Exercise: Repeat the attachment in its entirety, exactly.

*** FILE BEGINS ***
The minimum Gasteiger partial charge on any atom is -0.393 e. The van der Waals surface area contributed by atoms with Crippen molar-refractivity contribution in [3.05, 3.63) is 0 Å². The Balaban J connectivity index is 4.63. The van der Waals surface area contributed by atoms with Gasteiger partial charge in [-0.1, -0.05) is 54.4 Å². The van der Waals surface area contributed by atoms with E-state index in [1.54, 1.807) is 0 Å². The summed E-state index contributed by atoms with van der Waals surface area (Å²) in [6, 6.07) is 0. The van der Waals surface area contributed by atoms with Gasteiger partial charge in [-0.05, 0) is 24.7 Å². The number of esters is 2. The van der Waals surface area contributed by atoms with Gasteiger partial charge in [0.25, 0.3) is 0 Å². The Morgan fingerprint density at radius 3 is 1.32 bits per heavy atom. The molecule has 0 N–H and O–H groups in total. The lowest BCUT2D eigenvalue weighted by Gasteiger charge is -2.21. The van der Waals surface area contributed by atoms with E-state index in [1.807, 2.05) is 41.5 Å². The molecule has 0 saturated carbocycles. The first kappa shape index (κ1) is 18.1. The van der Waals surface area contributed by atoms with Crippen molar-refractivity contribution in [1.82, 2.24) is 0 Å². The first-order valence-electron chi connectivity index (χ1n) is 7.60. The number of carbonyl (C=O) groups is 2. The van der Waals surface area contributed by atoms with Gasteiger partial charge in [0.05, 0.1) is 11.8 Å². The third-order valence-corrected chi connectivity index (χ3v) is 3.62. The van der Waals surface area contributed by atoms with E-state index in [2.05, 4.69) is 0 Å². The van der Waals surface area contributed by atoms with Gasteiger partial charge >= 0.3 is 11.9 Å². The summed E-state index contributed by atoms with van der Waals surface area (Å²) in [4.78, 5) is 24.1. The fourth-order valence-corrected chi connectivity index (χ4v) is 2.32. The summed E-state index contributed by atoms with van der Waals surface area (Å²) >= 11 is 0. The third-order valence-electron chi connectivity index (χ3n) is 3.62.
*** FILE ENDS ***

The minimum Gasteiger partial charge on any atom is -0.393 e. The van der Waals surface area contributed by atoms with Crippen molar-refractivity contribution in [3.05, 3.63) is 0 Å². The Balaban J connectivity index is 4.63. The van der Waals surface area contributed by atoms with Gasteiger partial charge in [-0.1, -0.05) is 54.4 Å². The van der Waals surface area contributed by atoms with E-state index in [1.54, 1.807) is 0 Å². The summed E-state index contributed by atoms with van der Waals surface area (Å²) in [6, 6.07) is 0. The van der Waals surface area contributed by atoms with Gasteiger partial charge in [-0.05, 0) is 24.7 Å². The number of esters is 2. The van der Waals surface area contributed by atoms with Gasteiger partial charge in [0.25, 0.3) is 0 Å². The Morgan fingerprint density at radius 3 is 1.32 bits per heavy atom. The molecule has 0 N–H and O–H groups in total. The lowest BCUT2D eigenvalue weighted by Gasteiger charge is -2.21. The van der Waals surface area contributed by atoms with E-state index in [1.807, 2.05) is 41.5 Å². The molecule has 0 saturated carbocycles. The first kappa shape index (κ1) is 18.1. The van der Waals surface area contributed by atoms with Crippen molar-refractivity contribution in [1.82, 2.24) is 0 Å². The first-order valence-electron chi connectivity index (χ1n) is 7.60. The number of carbonyl (C=O) groups is 2. The van der Waals surface area contributed by atoms with Gasteiger partial charge in [0.05, 0.1) is 11.8 Å². The third-order valence-corrected chi connectivity index (χ3v) is 3.62. The van der Waals surface area contributed by atoms with E-state index in [2.05, 4.69) is 0 Å². The van der Waals surface area contributed by atoms with Gasteiger partial charge >= 0.3 is 11.9 Å². The summed E-state index contributed by atoms with van der Waals surface area (Å²) in [4.78, 5) is 24.1. The fourth-order valence-corrected chi connectivity index (χ4v) is 2.32. The summed E-state index contributed by atoms with van der Waals surface area (Å²) >= 11 is 0. The third-order valence-electron chi connectivity index (χ3n) is 3.62.